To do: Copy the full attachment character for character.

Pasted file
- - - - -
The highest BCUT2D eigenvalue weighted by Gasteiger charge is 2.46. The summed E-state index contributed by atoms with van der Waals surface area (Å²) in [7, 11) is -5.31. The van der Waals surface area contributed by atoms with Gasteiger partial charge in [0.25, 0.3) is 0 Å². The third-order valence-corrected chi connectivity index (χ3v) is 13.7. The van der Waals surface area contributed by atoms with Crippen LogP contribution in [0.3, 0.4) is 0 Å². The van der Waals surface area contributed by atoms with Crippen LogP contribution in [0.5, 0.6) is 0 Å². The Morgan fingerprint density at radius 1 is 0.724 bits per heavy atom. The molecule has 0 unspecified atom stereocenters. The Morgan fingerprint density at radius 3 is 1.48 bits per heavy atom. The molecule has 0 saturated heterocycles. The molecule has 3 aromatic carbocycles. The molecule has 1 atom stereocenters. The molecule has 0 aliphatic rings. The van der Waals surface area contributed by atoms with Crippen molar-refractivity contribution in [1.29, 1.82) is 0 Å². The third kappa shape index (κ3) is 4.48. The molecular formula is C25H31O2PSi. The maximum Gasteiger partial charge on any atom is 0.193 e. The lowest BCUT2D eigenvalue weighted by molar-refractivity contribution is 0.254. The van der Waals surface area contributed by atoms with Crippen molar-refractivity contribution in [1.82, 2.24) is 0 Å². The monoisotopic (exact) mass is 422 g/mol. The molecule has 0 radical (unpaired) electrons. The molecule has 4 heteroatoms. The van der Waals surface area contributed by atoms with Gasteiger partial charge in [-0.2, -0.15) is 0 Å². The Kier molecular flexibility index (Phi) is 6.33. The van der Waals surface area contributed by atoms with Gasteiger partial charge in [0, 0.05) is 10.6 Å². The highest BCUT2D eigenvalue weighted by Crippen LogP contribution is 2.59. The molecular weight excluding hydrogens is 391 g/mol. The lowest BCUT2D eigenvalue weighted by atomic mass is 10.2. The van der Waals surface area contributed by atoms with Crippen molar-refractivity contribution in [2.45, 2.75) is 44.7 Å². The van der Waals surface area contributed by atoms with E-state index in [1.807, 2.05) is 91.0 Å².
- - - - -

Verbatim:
The highest BCUT2D eigenvalue weighted by Gasteiger charge is 2.46. The summed E-state index contributed by atoms with van der Waals surface area (Å²) in [7, 11) is -5.31. The van der Waals surface area contributed by atoms with Gasteiger partial charge in [0.25, 0.3) is 0 Å². The third-order valence-corrected chi connectivity index (χ3v) is 13.7. The van der Waals surface area contributed by atoms with Crippen LogP contribution in [0.3, 0.4) is 0 Å². The van der Waals surface area contributed by atoms with Crippen LogP contribution in [0.5, 0.6) is 0 Å². The Morgan fingerprint density at radius 1 is 0.724 bits per heavy atom. The molecule has 0 unspecified atom stereocenters. The Morgan fingerprint density at radius 3 is 1.48 bits per heavy atom. The molecule has 0 saturated heterocycles. The molecule has 3 aromatic carbocycles. The molecule has 1 atom stereocenters. The molecule has 0 aliphatic rings. The van der Waals surface area contributed by atoms with Crippen molar-refractivity contribution in [1.29, 1.82) is 0 Å². The third kappa shape index (κ3) is 4.48. The molecular formula is C25H31O2PSi. The maximum Gasteiger partial charge on any atom is 0.193 e. The lowest BCUT2D eigenvalue weighted by molar-refractivity contribution is 0.254. The van der Waals surface area contributed by atoms with Crippen molar-refractivity contribution in [1.82, 2.24) is 0 Å². The monoisotopic (exact) mass is 422 g/mol. The molecule has 0 radical (unpaired) electrons. The molecule has 4 heteroatoms. The van der Waals surface area contributed by atoms with Gasteiger partial charge in [-0.2, -0.15) is 0 Å². The Kier molecular flexibility index (Phi) is 6.33. The van der Waals surface area contributed by atoms with Gasteiger partial charge in [0, 0.05) is 10.6 Å². The highest BCUT2D eigenvalue weighted by Crippen LogP contribution is 2.59. The molecular weight excluding hydrogens is 391 g/mol. The lowest BCUT2D eigenvalue weighted by atomic mass is 10.2. The van der Waals surface area contributed by atoms with Crippen molar-refractivity contribution in [2.45, 2.75) is 44.7 Å². The van der Waals surface area contributed by atoms with E-state index in [1.807, 2.05) is 91.0 Å².